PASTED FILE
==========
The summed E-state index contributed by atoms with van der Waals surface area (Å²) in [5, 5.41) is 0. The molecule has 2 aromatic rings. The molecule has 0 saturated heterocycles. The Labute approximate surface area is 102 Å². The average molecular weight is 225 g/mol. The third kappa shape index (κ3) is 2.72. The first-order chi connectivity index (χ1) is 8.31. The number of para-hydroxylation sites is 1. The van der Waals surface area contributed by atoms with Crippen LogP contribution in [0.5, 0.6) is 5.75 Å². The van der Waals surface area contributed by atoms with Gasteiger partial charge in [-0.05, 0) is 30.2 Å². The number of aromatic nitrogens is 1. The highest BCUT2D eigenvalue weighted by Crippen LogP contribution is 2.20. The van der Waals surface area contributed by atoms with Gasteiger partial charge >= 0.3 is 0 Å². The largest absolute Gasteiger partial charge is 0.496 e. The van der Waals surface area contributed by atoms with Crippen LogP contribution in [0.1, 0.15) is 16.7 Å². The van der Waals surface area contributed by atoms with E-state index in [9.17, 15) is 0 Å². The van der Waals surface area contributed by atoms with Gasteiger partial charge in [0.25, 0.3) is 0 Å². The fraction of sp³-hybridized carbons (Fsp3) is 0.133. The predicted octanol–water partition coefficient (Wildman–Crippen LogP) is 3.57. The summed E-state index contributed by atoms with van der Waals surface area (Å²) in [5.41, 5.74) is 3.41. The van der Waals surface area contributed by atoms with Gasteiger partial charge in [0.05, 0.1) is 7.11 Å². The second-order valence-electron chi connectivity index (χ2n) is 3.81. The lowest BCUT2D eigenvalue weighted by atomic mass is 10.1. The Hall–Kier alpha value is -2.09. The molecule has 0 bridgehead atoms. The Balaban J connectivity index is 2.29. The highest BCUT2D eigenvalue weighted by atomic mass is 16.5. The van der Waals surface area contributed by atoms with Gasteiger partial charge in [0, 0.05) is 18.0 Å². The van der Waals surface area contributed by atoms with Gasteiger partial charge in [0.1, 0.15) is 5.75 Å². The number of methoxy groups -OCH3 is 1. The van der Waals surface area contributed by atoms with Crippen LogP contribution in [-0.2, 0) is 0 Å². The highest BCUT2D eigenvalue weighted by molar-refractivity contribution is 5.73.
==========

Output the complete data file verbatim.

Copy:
The summed E-state index contributed by atoms with van der Waals surface area (Å²) in [5, 5.41) is 0. The molecule has 2 aromatic rings. The molecule has 0 saturated heterocycles. The Labute approximate surface area is 102 Å². The average molecular weight is 225 g/mol. The third kappa shape index (κ3) is 2.72. The first-order chi connectivity index (χ1) is 8.31. The number of para-hydroxylation sites is 1. The van der Waals surface area contributed by atoms with Crippen LogP contribution in [0.5, 0.6) is 5.75 Å². The van der Waals surface area contributed by atoms with Gasteiger partial charge in [-0.05, 0) is 30.2 Å². The number of aromatic nitrogens is 1. The highest BCUT2D eigenvalue weighted by Crippen LogP contribution is 2.20. The van der Waals surface area contributed by atoms with Gasteiger partial charge >= 0.3 is 0 Å². The largest absolute Gasteiger partial charge is 0.496 e. The van der Waals surface area contributed by atoms with Crippen LogP contribution in [0.1, 0.15) is 16.7 Å². The van der Waals surface area contributed by atoms with E-state index in [9.17, 15) is 0 Å². The van der Waals surface area contributed by atoms with Gasteiger partial charge in [0.25, 0.3) is 0 Å². The fraction of sp³-hybridized carbons (Fsp3) is 0.133. The predicted octanol–water partition coefficient (Wildman–Crippen LogP) is 3.57. The summed E-state index contributed by atoms with van der Waals surface area (Å²) in [5.41, 5.74) is 3.41. The van der Waals surface area contributed by atoms with Gasteiger partial charge in [0.05, 0.1) is 7.11 Å². The second-order valence-electron chi connectivity index (χ2n) is 3.81. The lowest BCUT2D eigenvalue weighted by atomic mass is 10.1. The Hall–Kier alpha value is -2.09. The molecule has 0 bridgehead atoms. The Balaban J connectivity index is 2.29. The highest BCUT2D eigenvalue weighted by atomic mass is 16.5. The van der Waals surface area contributed by atoms with Gasteiger partial charge in [0, 0.05) is 18.0 Å². The van der Waals surface area contributed by atoms with Gasteiger partial charge in [0.1, 0.15) is 5.75 Å². The number of methoxy groups -OCH3 is 1. The van der Waals surface area contributed by atoms with Crippen LogP contribution in [-0.2, 0) is 0 Å². The highest BCUT2D eigenvalue weighted by molar-refractivity contribution is 5.73.